review The Other Countess 103

characters The Other Countess

review The Other Countess 103 Ì England 1582ELLIE Lady Eleanor Rodriguez of San Jaime is in possession of a gold seeking father a worthless title and a feisty spirit that captivates the elite of the ueen's court and none other than the handsome new Earl of Dorset WILLIAM LACEY has inherited his father's title and his financial ruin Now the Earl must seek a wealHis family's fortuneBut Will's head has been turned by the gorgeous Ellie yet their union can never be Will is destined to marry a worthy Lady so the only uestion is which one. This book is exstactly what I am looking for and only some authors can produce a book like this When I go to a book shop or libaray in search for a book that my heart preaches for I can never find it This is the type of book that I like and enjoy and I can not wait until I can get my hands on the next one which will come out in Spring 2011 If you are the author and reading this review all I want to tell you is that you have created the perfect book that is hardly found and is completely uniueThis book is about a girl called Ellie and William Lacey the new Earl of Dorset and how their lives intertwine unknowingly Will needs to marry a woman who is wealthy as his family needs to repair their fortune Meanwhile Elenor wears a meaningless spanish title in Elizabethian England Ellie's father is hated by Will for he has an obsession in science and trying to unlock God's secret of making gold Therefore the match is entirely impossible With misconception and wit creates the drama of this wonderful book They rescue each other right back and so does this book It transports you to a magical life of a Elizabethan Wonderfully charming and the best so far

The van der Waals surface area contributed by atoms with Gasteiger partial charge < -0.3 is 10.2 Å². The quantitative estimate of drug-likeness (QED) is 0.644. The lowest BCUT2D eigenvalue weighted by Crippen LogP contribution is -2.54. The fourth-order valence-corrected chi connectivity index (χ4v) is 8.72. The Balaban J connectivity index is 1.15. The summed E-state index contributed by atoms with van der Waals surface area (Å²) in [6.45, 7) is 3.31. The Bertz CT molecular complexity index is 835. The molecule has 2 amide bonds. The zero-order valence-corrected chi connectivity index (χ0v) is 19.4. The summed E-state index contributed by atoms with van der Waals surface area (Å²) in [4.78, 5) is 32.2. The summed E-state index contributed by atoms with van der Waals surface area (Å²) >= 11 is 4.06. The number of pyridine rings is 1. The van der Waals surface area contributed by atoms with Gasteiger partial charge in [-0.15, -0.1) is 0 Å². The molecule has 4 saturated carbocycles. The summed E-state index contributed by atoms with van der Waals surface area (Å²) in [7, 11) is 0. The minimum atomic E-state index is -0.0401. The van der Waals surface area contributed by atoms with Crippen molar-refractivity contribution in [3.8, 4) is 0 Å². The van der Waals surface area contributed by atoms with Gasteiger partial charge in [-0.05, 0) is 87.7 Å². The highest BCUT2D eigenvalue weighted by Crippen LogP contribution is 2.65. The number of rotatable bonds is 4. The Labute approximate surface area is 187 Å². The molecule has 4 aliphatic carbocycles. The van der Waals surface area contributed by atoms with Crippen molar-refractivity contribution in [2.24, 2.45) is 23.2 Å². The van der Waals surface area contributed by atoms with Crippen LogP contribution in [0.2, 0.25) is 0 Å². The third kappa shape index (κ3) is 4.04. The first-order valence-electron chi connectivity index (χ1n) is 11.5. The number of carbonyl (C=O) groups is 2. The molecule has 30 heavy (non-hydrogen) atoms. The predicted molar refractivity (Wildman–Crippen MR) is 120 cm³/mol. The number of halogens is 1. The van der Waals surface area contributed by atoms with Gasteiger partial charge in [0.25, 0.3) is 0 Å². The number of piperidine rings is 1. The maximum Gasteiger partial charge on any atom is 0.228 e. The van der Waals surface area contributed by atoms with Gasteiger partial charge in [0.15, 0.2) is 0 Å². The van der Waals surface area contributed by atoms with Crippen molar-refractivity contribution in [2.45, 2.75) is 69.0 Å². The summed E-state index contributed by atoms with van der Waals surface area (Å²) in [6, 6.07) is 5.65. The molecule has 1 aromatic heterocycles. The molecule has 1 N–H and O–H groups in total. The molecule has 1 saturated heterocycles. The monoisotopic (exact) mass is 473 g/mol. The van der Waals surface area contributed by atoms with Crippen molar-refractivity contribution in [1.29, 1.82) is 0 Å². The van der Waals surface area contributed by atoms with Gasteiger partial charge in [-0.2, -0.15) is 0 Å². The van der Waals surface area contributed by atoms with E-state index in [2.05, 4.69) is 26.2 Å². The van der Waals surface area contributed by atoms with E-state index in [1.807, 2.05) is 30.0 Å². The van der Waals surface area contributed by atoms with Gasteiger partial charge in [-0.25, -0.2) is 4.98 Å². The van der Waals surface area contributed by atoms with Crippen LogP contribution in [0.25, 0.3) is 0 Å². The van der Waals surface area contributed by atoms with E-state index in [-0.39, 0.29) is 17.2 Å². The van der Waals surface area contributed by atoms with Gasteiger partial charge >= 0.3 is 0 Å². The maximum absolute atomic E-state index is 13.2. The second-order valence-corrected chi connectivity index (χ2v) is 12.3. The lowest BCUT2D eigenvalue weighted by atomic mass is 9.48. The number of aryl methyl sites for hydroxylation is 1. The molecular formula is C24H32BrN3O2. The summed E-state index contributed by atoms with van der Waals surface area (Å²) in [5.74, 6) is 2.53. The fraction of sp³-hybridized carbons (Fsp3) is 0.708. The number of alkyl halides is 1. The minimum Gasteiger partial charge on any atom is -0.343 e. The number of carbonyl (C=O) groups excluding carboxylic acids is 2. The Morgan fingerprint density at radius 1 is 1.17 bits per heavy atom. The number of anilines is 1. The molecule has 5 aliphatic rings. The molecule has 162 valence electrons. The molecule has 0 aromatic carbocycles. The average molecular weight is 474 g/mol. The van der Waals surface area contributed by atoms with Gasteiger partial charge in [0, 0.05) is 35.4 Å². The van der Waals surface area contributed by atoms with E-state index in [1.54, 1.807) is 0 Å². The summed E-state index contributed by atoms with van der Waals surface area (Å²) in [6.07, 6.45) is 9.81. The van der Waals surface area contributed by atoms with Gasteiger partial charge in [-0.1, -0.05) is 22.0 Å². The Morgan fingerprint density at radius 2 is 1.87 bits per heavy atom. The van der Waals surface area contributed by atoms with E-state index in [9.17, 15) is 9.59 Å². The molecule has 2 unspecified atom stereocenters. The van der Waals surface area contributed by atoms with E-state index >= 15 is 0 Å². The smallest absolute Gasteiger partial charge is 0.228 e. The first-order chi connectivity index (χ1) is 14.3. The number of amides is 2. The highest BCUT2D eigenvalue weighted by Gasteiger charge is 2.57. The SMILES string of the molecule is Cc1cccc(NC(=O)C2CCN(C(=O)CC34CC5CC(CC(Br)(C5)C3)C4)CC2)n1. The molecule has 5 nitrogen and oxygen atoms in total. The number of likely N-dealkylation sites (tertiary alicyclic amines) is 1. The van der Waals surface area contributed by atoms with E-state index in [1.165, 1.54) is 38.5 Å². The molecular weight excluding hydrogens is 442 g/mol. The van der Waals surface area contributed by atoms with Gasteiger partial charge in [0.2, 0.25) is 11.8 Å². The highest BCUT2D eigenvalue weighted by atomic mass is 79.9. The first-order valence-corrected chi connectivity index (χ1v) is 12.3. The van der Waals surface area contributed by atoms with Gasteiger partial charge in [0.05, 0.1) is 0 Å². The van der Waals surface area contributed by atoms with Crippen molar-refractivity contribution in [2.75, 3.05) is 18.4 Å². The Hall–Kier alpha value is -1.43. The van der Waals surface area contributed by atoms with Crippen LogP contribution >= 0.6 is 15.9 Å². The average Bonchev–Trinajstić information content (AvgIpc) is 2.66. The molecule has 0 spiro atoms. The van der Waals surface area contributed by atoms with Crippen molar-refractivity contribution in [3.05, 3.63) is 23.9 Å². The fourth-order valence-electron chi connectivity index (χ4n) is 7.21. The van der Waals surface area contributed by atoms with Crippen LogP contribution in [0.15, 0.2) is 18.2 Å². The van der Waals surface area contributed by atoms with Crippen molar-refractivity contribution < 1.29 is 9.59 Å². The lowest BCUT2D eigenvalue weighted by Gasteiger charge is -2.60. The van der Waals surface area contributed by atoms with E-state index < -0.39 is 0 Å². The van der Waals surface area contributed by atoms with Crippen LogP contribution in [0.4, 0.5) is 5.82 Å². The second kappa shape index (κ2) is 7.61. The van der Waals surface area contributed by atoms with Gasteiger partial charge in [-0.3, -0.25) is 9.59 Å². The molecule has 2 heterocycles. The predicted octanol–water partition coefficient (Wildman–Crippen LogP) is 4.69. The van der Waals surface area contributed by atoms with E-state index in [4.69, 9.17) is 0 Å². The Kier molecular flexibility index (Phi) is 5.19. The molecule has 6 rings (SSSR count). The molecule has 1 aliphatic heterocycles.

read ´ eBook or Kindle ePUB ↠ Eve Edwards